Councils and covid-19: The response Edition #1

March 27, 2020  |  By Charlotte Morgan, Senior Policy Researcher, NLGN

Local authorities are indispensable in our current crisis and are therefore under enormous pressure. They manage the public services that people are increasingly reliant on, support the most vulnerable people in our communities, and hold information that keeps local people safe and informed. In this time of great uncertainty, councils are taking new, radical and innovative steps to deal with the crisis and protect their residents. We’re compiling some here and will update it weekly.

If you would like to share examples of how your local authority is responding to COVID-19, please write to Charlotte Morgan – cmorgan@nlgn.gov.uk/ @cmorgan_9.

Supporting key workers and vulnerable people

Manchester City Council and Liverpool City Council secured agreements with local hotels to provide rooms for rough sleepers and people in shared accommodation during the outbreak. The individuals will continue to be provided with food and welfare support.

Sunderland City Council suspended charges in all council-run multi-storeys and bay parking – nearly 2,500 spaces in total. This move is intended to allow key workers to access their workplace, and to help people who need to pick up groceries and medication for vulnerable residents and themselves.

In collaboration with local bus companies, West Sussex County Council announced that pensioners and vulnerable people with the council’s bus passes can use them earlier than previously – before 9:30am on weekdays. This will make it easier for them to access the dedicated hour for elderly and vulnerable customers at their local supermarket. Staffordshire County Council also made this arrangement in their area.

Darlington Borough Council set up an Interim Library Delivery Service for existing library users over the age of 60. Users can request up to ten books to be delivered to their home address and arrange for them to be collected or swapped four weeks later.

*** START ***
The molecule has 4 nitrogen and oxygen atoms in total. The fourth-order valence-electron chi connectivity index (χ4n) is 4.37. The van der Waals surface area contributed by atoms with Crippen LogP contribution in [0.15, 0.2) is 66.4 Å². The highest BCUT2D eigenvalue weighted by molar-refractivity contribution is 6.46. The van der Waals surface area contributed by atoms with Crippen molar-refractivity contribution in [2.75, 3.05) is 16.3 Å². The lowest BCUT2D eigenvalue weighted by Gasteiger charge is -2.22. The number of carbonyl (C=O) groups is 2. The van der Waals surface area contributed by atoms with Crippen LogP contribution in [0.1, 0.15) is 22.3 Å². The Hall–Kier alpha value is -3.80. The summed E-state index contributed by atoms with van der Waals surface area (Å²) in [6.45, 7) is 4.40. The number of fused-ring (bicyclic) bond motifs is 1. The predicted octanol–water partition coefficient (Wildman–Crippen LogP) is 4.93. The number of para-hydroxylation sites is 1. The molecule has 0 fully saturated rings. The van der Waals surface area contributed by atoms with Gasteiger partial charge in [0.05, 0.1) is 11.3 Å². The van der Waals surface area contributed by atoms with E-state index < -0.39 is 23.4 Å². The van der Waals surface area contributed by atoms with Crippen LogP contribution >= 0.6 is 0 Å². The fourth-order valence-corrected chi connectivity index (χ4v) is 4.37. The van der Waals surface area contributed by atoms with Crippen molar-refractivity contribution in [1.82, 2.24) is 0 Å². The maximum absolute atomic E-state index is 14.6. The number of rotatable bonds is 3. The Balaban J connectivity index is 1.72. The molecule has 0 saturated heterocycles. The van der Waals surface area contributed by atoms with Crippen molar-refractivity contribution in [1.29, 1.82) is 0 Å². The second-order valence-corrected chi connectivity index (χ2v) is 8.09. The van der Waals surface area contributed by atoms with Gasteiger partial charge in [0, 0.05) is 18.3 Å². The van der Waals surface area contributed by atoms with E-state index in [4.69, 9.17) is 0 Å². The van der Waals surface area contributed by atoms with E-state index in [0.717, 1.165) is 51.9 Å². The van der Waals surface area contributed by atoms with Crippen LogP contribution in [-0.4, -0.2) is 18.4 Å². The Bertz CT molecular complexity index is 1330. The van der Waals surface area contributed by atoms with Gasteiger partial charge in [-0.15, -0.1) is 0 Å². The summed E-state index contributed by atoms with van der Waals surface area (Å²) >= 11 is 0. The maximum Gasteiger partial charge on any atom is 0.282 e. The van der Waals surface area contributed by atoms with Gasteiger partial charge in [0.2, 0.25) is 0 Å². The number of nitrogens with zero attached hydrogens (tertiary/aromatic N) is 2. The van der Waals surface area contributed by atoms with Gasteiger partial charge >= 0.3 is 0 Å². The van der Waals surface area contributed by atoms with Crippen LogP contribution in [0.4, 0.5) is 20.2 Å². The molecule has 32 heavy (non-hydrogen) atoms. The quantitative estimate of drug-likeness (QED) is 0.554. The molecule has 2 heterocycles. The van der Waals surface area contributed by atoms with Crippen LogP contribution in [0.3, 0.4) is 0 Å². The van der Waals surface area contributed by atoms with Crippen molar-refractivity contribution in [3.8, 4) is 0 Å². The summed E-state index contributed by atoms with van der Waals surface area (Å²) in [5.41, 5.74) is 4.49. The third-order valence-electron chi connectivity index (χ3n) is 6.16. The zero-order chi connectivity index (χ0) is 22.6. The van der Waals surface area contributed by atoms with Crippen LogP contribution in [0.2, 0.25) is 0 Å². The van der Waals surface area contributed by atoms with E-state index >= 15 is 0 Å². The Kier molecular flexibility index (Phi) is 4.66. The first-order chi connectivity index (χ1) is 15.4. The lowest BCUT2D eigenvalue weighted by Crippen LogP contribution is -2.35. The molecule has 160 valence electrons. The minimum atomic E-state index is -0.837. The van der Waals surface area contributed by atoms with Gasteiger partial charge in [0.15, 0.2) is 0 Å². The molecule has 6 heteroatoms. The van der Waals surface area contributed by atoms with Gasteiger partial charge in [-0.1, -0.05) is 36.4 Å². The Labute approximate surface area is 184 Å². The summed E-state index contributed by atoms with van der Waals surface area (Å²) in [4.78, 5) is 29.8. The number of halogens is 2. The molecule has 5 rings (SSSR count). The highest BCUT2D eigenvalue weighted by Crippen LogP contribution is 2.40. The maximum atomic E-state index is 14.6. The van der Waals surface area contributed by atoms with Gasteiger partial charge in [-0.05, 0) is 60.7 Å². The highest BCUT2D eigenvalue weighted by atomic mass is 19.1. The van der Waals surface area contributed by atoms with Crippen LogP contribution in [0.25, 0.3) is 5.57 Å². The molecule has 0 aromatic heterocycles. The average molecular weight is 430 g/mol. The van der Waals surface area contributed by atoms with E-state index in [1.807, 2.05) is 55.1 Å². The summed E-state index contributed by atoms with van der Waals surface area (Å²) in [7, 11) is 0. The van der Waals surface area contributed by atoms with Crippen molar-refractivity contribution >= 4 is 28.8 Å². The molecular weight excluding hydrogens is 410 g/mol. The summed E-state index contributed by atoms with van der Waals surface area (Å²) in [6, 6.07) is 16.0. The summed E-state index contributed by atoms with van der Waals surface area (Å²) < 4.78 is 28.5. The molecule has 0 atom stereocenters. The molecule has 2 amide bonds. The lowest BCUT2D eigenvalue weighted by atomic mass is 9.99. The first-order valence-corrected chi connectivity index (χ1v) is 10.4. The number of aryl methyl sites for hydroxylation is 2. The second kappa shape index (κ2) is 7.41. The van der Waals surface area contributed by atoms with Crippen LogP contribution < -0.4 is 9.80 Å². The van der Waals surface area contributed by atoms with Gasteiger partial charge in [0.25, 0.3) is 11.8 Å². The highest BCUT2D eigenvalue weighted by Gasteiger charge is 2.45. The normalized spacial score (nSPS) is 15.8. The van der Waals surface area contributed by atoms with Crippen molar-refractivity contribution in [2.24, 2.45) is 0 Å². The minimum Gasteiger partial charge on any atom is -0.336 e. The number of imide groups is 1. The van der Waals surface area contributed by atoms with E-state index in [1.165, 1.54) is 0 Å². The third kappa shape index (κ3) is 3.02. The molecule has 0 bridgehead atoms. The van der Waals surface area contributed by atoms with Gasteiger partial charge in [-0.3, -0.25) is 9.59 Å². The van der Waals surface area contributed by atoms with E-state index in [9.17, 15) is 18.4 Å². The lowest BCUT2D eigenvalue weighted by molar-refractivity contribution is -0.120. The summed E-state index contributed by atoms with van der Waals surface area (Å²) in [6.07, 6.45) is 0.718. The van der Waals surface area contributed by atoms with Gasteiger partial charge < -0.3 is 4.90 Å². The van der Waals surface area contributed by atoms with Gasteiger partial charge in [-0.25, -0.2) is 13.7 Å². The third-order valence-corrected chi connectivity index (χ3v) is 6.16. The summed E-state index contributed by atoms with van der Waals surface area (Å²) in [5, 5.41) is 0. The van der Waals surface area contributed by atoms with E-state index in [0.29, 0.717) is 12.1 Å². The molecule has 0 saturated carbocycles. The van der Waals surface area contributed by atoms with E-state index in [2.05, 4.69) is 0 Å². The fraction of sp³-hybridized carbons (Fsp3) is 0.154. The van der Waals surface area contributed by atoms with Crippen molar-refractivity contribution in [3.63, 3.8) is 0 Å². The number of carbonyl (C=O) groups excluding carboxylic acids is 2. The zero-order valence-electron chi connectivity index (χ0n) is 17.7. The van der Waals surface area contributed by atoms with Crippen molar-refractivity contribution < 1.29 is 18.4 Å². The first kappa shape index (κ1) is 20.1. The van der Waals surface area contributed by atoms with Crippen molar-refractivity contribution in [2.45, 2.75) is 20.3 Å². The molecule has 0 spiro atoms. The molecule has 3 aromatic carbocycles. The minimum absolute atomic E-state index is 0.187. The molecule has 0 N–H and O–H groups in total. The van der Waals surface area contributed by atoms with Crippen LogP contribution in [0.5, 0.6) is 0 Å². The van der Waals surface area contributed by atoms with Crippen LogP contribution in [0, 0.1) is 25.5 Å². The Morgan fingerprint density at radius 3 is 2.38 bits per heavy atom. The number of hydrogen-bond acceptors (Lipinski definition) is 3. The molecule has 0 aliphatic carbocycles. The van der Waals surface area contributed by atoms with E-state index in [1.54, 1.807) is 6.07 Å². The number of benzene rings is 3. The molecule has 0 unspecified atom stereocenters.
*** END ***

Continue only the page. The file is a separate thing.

Additional funding

Southwark Council made temporary changes to the Southwark Emergency Support Scheme so that people requiring urgent support can apply. Anyone who has experienced a sudden loss or reduction in income and cannot meet their household’s basic needs is eligible to apply. The council has injected an additional £1.5 million into the scheme’s budget to meet likely demand.

Kirklees Council increased the budget available for each of its 23 wards from £20,000 to £50,000. This will enable local councillors to “manage and invest in their communities to help people most in need.”

Wakefield Council is providing support to local food banks so that they can continue operating during the COVID-19 crisis. Their support includes buying and supplying food to food banks when their stock runs low. Norwich City Council pledged up to £10,000 to aid the work of their city’s food banks.

Keeping communities informed

Essex County Council is working in partnership with Facebook and local communities to run the Essex Coronavirus Action group, a trustworthy source of information and advice on COVID-19 for the county’s residents. A document offering more detail on the council’s approach to harnessing the power of communities to tackle the COVID-19 crisis is available here.

Bolton Council are issuing daily updates, which clearly set out how the council and local partners are adapting their services to respond to the public health crisis and what the latest national guidance is on self-isolation. The council has also created an emergency contact number so that vulnerable people who cannot leave their homes at any time can contact them about their urgent requirements.

Adur & Worthing Councils produced online instructor-led exercise tutorials to help residents keep active while housebound. They include easier and harder exercises to suit all abilities.

Gathering evidence

Birmingham City Council launched a survey to help them understand the challenges faced by the city’s business community. The council will use the survey responses to shape their support measures for businesses and form “the strongest possible business case” to obtain additional national funding.

Wokingham Borough Council is compiling a list of local retailers that offer home deliveries for essential goods.

We will be continuing to update these examples weekly. Please write to Charlotte Morgan – cmorgan@newlocal.org.uk to submit your own.